The treatment in OCD-NET is based on established treatment protocols for OCD (Foa, Yadin, and Lichner 2012), and focuses on exposure with response prevention (ERP). This means patients do most of the active treatment work away from their computer or mobile device, for example when they are performing exposure and response prevention exercises.
OCD-NET has been developed to treat adult patients with OCD. In previous trials evaluating OCD-NET, participants have had comorbid conditions such as depression and anxiety. Patients may also take antidepressant medication during the course of treatment. We recommend that patients do not change the dose during the course of treatment. OCD-NET may also be delivered to patients with any level of OCD symptom severity. OCD-NET is text-based and requires sufficient reading skills and understanding of English. The intended use of OCD-NET is within a stepped-care model where patients are offered low-intensity treatments as a first step, see the NICE-guidelines.
We recommend that the patient is assessed and managed according to local clinical guidelines as to whether there are indications that OCD-NET may not be a suitable treatment option. In some cases, treatment can be delayed if an issue is expected to be resolved in a timely manner, for example if a patient will have sufficient time to work on the treatment in the weeks to come. Indications that an individual is not suitable for OCD-NET include:
- Moderate to high suicidal ideations where written contact with a therapist 1-3 times per week is not enough to safely monitor and address risk.
- Expresses low motivation, has attention deficits, or marked lethargy.
- Does not have sufficient time (about 45min/day) to work on treatment.
- Psychosis, bipolar disorder, untreated substance use disorder, or other severe clinical condition that might interfere with treatment.
- Severe depression (e.g., MADRS ≥35).
- Another ongoing psychological treatment.
It is important to stress that previous trials of OCD-NET have been conducted on patients who have actively requested internet-based treatment when given this option. Thus, forcing someone to undertake a treatment they do not agree with is unhelpful at the very least and can also be harmful.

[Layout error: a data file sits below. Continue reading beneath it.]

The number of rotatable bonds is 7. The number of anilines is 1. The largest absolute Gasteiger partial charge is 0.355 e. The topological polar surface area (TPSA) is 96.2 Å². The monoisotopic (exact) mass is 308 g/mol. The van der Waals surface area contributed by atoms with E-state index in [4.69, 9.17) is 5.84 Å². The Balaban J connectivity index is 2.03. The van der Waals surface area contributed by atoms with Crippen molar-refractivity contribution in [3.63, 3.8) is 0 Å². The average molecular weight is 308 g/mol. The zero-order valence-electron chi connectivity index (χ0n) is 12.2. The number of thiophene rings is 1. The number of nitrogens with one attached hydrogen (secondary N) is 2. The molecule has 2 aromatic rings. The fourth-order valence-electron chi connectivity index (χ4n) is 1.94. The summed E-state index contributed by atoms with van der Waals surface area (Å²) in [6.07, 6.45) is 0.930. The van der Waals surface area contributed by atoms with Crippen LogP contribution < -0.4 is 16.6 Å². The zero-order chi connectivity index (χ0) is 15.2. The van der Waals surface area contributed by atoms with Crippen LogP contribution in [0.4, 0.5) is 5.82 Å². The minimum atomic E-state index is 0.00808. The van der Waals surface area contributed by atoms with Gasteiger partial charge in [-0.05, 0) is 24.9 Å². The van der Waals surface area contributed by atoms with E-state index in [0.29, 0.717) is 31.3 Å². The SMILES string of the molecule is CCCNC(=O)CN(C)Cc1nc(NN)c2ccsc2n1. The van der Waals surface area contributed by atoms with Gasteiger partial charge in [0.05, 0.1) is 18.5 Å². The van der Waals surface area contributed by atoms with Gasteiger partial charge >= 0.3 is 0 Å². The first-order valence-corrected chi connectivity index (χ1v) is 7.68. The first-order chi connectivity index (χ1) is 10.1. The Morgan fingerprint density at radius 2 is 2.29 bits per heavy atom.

With that in mind, we believe there are two particularly strong arguments for the use of OCD-NET rather than face-to-face therapy: patients can access the treatment content and therapist support whenever they want to, and treatment can start right away rather than after a waiting time.
We have also found that many patients like to contribute to research and the development of new treatments. For example, most patients will see the benefit of evaluating remote treatment options.
- Write your first message on the first day of treatment to welcome the patient and notify them of ways to contact you with questions
- Provide encouragement throughout treatment to motivate the patient and establish a therapeutic working alliance
There are 10 modules in OCD-NET which patients are expected to complete in 12 weeks. Each module consists of texts and uses well established evidence-based interventions for OCD, with exposure and response prevention (ERP) being the core intervention. To progress to the next module participants have to complete homework assignments (such as reading text material, answering a quiz at the end of each module, completing worksheets, or reporting about ERP exercises) which are viewed by their therapist. A patient is ready for the next module once they have demonstrated the key knowledge and skills through homework, worksheets and/or messages to the therapist.
|Treatment module||Content||Key knowledge and skills|
|1. Introduction to the treatment||Introduction to CBT
Information about OCD
|Identifying obsessions and compulsions|
|2. A CBT model of OCD||Psychological model of OCD with patient examples||Understanding the role of compulsions in maintaining OCD|